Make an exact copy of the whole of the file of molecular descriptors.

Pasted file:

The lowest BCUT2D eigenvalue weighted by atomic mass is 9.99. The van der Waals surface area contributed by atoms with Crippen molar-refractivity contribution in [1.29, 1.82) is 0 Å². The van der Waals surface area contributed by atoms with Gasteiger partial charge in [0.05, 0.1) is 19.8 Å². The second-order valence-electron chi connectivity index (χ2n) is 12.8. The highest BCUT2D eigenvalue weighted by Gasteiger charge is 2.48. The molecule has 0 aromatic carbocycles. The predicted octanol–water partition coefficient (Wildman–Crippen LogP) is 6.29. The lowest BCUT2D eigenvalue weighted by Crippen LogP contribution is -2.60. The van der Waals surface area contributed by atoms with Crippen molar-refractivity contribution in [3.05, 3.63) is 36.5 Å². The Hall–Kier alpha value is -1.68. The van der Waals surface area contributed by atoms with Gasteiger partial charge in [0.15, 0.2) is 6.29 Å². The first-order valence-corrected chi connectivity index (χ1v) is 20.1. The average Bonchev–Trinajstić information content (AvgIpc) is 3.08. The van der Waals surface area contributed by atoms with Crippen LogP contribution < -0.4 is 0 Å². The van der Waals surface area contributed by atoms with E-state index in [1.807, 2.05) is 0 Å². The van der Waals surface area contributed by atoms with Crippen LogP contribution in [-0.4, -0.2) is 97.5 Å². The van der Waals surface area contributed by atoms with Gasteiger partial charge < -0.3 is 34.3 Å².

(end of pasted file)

The lowest BCUT2D eigenvalue weighted by atomic mass is 9.99. The van der Waals surface area contributed by atoms with Crippen molar-refractivity contribution in [1.29, 1.82) is 0 Å². The van der Waals surface area contributed by atoms with Gasteiger partial charge in [0.05, 0.1) is 19.8 Å². The second-order valence-electron chi connectivity index (χ2n) is 12.8. The highest BCUT2D eigenvalue weighted by Gasteiger charge is 2.48. The molecule has 0 aromatic carbocycles. The predicted octanol–water partition coefficient (Wildman–Crippen LogP) is 6.29. The lowest BCUT2D eigenvalue weighted by Crippen LogP contribution is -2.60. The van der Waals surface area contributed by atoms with Crippen molar-refractivity contribution in [3.05, 3.63) is 36.5 Å². The Hall–Kier alpha value is -1.68. The van der Waals surface area contributed by atoms with Gasteiger partial charge in [0.15, 0.2) is 6.29 Å². The first-order valence-corrected chi connectivity index (χ1v) is 20.1. The average Bonchev–Trinajstić information content (AvgIpc) is 3.08. The van der Waals surface area contributed by atoms with Crippen LogP contribution < -0.4 is 0 Å². The van der Waals surface area contributed by atoms with E-state index in [1.807, 2.05) is 0 Å². The van der Waals surface area contributed by atoms with Crippen LogP contribution in [-0.4, -0.2) is 97.5 Å². The van der Waals surface area contributed by atoms with Gasteiger partial charge < -0.3 is 34.3 Å².